A switch in time
On December 23, 2016, the Supreme Court handed down its decision in State v. Gonzalez. Gonzalez had been charged with cocaine trafficking, and the issue was whether the State had to show the pure amount of cocaine -- sans filler - to get more than a fifth degree felony conviction. The court, by a 4-3 vote, held that the State did have to prove the pure weight. Whether that was right or wrong doesn't really matter for purposes of our discussion.
Justice Lanzinger wrote the plurality opinion, joined by Pfeifer and O'Neal. Kennedy concurred in judgment. O'Connor dissented in an opinion joined by O'Donnell and French.
On January 3, the State filed a motion for reconsideration.
On Monday, the court granted the motion for reconsideration, and reversed itself, by a five to three vote.
So who changed their minds? Nobody. The difference was that Lanzinger and Pfeifer, two members of the original majority, were no longer on the court. Their age had forced them into retirement, and they were replaced by Justices Fischer and DeWine. And both of them voted with the State.
I've seen very few times that a motion for reconsideration has been granted, either at the Supreme Court or appellate level. It's a tough hurdle: you've got to show that the court failed to consider an issue that they should have, or that their decision depended upon a clear factual error. "We think you made the wrong decision" doesn't cut it.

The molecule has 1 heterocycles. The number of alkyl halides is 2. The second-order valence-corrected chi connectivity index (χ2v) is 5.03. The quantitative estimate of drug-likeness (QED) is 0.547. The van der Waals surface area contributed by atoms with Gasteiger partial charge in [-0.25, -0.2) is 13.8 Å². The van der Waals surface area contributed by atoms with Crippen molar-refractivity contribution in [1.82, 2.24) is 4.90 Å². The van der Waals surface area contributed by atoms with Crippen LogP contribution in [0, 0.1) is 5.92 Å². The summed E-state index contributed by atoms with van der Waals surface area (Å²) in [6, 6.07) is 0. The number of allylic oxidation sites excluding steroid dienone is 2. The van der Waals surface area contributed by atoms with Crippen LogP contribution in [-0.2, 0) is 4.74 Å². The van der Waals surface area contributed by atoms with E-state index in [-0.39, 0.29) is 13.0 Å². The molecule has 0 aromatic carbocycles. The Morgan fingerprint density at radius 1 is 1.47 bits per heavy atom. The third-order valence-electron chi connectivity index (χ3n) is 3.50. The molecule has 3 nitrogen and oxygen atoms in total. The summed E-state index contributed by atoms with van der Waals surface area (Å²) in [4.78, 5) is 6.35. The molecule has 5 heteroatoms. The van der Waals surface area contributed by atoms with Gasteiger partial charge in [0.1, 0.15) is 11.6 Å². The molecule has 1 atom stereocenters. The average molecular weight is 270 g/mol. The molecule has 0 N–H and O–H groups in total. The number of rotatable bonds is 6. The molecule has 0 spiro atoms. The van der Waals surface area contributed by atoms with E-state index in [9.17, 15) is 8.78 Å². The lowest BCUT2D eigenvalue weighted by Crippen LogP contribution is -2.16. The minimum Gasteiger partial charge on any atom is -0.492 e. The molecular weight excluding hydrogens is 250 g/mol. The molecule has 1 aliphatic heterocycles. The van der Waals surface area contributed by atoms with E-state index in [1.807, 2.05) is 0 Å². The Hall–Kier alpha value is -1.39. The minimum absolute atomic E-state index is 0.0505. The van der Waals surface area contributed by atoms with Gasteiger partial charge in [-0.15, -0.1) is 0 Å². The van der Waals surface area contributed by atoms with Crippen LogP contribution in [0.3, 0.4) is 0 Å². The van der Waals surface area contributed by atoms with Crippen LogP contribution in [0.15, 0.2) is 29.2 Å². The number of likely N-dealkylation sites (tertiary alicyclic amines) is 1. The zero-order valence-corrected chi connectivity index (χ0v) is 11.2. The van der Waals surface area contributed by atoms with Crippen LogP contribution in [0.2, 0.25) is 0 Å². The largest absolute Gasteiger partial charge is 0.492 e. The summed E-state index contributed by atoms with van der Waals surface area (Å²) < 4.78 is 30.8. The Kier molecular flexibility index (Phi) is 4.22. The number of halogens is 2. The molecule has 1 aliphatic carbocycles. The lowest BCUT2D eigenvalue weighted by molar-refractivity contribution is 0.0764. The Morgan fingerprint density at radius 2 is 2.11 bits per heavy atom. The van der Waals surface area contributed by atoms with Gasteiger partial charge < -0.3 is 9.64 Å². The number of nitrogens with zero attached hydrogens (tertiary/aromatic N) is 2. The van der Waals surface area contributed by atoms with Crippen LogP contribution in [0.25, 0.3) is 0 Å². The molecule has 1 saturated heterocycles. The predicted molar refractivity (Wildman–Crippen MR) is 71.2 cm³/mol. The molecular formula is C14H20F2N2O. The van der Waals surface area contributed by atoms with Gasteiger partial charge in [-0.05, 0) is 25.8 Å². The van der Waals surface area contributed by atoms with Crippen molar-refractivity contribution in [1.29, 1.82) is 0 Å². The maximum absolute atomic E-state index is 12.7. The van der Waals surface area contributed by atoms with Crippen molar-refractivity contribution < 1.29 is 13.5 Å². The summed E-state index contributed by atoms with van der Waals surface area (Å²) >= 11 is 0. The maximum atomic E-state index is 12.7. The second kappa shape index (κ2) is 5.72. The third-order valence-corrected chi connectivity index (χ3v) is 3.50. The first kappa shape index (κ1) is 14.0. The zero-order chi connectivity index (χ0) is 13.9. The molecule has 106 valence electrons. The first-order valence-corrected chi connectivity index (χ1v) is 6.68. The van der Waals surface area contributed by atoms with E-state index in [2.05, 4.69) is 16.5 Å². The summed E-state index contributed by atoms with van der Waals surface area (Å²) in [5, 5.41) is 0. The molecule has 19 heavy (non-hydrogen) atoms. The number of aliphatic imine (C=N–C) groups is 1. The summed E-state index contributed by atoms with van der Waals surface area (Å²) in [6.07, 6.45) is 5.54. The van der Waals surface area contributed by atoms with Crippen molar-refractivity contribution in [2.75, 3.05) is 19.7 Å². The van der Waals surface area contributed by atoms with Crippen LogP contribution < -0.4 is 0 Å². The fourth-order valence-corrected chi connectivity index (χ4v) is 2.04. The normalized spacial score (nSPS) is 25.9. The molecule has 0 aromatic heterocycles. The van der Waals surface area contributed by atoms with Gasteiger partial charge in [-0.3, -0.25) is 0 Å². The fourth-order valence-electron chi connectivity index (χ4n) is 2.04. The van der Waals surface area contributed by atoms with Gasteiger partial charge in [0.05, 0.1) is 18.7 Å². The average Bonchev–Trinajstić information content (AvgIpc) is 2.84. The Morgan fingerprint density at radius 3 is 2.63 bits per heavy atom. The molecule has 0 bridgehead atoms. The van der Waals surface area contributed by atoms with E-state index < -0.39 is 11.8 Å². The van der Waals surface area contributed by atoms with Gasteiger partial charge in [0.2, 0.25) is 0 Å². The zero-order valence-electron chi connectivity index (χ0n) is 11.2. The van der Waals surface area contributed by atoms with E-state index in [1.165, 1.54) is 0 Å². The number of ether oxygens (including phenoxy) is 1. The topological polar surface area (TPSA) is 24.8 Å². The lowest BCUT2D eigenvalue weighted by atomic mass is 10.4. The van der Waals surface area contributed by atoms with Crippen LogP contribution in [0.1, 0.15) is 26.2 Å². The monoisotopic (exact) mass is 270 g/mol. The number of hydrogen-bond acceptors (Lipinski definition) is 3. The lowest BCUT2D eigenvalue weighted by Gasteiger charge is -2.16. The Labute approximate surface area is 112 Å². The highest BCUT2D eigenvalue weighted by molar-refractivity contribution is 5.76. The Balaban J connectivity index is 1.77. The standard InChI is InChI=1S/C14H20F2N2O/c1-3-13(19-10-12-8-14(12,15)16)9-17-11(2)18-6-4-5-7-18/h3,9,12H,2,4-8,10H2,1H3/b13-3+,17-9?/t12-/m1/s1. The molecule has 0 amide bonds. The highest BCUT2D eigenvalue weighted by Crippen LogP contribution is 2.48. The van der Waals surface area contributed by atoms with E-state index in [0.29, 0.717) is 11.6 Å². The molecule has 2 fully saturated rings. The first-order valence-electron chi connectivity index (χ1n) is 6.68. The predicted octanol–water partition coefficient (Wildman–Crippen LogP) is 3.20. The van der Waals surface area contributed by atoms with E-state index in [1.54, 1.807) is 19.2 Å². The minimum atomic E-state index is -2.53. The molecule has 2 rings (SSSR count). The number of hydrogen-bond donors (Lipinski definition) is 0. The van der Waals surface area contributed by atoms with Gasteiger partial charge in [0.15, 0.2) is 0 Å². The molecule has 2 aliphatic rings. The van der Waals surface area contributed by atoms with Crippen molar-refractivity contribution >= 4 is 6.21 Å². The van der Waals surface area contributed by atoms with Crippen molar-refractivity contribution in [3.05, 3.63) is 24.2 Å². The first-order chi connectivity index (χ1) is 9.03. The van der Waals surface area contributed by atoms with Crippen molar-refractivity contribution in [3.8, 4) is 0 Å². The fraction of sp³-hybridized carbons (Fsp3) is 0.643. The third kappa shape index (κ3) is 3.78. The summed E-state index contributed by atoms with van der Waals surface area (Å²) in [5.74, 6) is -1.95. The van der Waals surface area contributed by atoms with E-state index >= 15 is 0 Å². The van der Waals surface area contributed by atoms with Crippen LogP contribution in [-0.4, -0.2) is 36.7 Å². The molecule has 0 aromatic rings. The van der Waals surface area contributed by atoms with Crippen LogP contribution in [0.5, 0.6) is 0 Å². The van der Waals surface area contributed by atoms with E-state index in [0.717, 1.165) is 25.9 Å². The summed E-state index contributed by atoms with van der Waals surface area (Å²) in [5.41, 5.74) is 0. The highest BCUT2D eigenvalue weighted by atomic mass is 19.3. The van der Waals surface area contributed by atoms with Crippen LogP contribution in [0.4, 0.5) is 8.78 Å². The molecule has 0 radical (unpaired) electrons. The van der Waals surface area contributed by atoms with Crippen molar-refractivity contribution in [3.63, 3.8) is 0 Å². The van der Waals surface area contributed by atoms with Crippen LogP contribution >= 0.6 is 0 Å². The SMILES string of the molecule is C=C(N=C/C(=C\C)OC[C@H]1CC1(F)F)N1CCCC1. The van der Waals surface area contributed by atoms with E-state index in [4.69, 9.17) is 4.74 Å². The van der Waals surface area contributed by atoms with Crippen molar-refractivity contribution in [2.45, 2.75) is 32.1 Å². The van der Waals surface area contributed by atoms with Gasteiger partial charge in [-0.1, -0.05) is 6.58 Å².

I read the State's briefs. Yeah, they dressed it up, but it was still basically, "We think you made the wrong decision."
So, what key issue did the court decide it had missed? What factual error had it committed? O'Connor's opinion for the new majority offers not a clue; that entire question is disposed in the following manner:
The state contends that Gonzales I was decided in error and that it is based upon inconsistent application of the principles of statutory construction. A majority of the court grants the state's motion for reconsideration.
That sounds pretty much like, "Yeah, we know that we got it wrong. And now, these new guys do, too."
The new guys, Fischer and DeWine, gave the issue more treatment. To DeWine, the case was wrongly decided, and that was enough to grant reconsideration. Fischer, on the other hand, voted against reconsideration and announced that he would vote against it on the other decisions handed down last December, and which the State has also sought reconsideration -- more on that in a moment. That's a principled position: essentially, he was being asked to reconsider something he'd never considered in the first place.
Would that the only damage done here be a blurring of the standards for granting a motion for reconsideration. It also pretty much trashes the idea of stare decisis. The court has just announced that what the law is depends on who's sitting on the court.
We all know that, but rarely is it stated so boldly. To be sure, opinions are reversed from time to time, but that's usually because in the interim some evidence has emerged to show circumstances have changed, or that the original opinion has proven to have serious flaws. That's not the case here: the ink was barely dry on the initial decision. And it's not like Gonzalez would have done irreparable damage: the problem was subject to a legislative fix, and that would probably have been done by the end of this month.
Gonzalez may not be the last word on this. Just the day before Gonzalez I came down, the court decided State v. Aalim, holding that the mandatory bindover for juveniles accused of certain crimes was unconstitutional. The State filed a motion for reconsideration of Aalim the same day it did in Gonzalez. It also filed a motion to stay Aalim. The court granted that on February 22, with only O'Connor, the author of the opinion, and O'Neill dissenting. Stay tuned.
This should have been a line in the sand. You don't reconsider decisions handed down just a few months ago because the composition of the court has changed.